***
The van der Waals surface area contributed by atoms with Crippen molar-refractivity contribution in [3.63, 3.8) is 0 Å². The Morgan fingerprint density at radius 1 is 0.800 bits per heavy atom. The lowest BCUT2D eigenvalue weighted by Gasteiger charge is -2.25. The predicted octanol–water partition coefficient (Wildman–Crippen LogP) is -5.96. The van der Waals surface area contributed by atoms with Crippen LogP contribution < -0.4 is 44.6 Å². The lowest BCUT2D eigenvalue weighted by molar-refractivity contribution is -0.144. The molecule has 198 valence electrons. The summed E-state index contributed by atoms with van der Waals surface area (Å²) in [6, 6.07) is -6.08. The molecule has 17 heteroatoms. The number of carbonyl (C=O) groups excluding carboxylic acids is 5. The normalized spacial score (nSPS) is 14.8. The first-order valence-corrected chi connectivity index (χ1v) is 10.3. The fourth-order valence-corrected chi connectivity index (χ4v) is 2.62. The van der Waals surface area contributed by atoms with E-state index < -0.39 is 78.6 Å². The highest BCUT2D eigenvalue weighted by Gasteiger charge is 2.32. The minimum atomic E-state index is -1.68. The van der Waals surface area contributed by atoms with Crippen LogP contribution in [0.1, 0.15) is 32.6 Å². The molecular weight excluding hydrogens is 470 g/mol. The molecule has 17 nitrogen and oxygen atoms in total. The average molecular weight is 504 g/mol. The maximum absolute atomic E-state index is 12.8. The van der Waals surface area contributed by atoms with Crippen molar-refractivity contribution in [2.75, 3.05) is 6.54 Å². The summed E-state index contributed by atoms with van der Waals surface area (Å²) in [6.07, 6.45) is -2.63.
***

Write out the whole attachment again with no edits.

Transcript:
The van der Waals surface area contributed by atoms with Crippen molar-refractivity contribution in [3.63, 3.8) is 0 Å². The Morgan fingerprint density at radius 1 is 0.800 bits per heavy atom. The lowest BCUT2D eigenvalue weighted by Gasteiger charge is -2.25. The predicted octanol–water partition coefficient (Wildman–Crippen LogP) is -5.96. The van der Waals surface area contributed by atoms with Crippen LogP contribution < -0.4 is 44.6 Å². The lowest BCUT2D eigenvalue weighted by molar-refractivity contribution is -0.144. The molecule has 198 valence electrons. The summed E-state index contributed by atoms with van der Waals surface area (Å²) in [6, 6.07) is -6.08. The molecule has 17 heteroatoms. The number of carbonyl (C=O) groups excluding carboxylic acids is 5. The normalized spacial score (nSPS) is 14.8. The first-order valence-corrected chi connectivity index (χ1v) is 10.3. The fourth-order valence-corrected chi connectivity index (χ4v) is 2.62. The van der Waals surface area contributed by atoms with E-state index < -0.39 is 78.6 Å². The highest BCUT2D eigenvalue weighted by Gasteiger charge is 2.32. The minimum atomic E-state index is -1.68. The van der Waals surface area contributed by atoms with Crippen LogP contribution in [0.1, 0.15) is 32.6 Å². The molecular weight excluding hydrogens is 470 g/mol. The molecule has 17 nitrogen and oxygen atoms in total. The average molecular weight is 504 g/mol. The maximum absolute atomic E-state index is 12.8. The van der Waals surface area contributed by atoms with Crippen molar-refractivity contribution in [2.75, 3.05) is 6.54 Å². The summed E-state index contributed by atoms with van der Waals surface area (Å²) in [6.07, 6.45) is -2.63.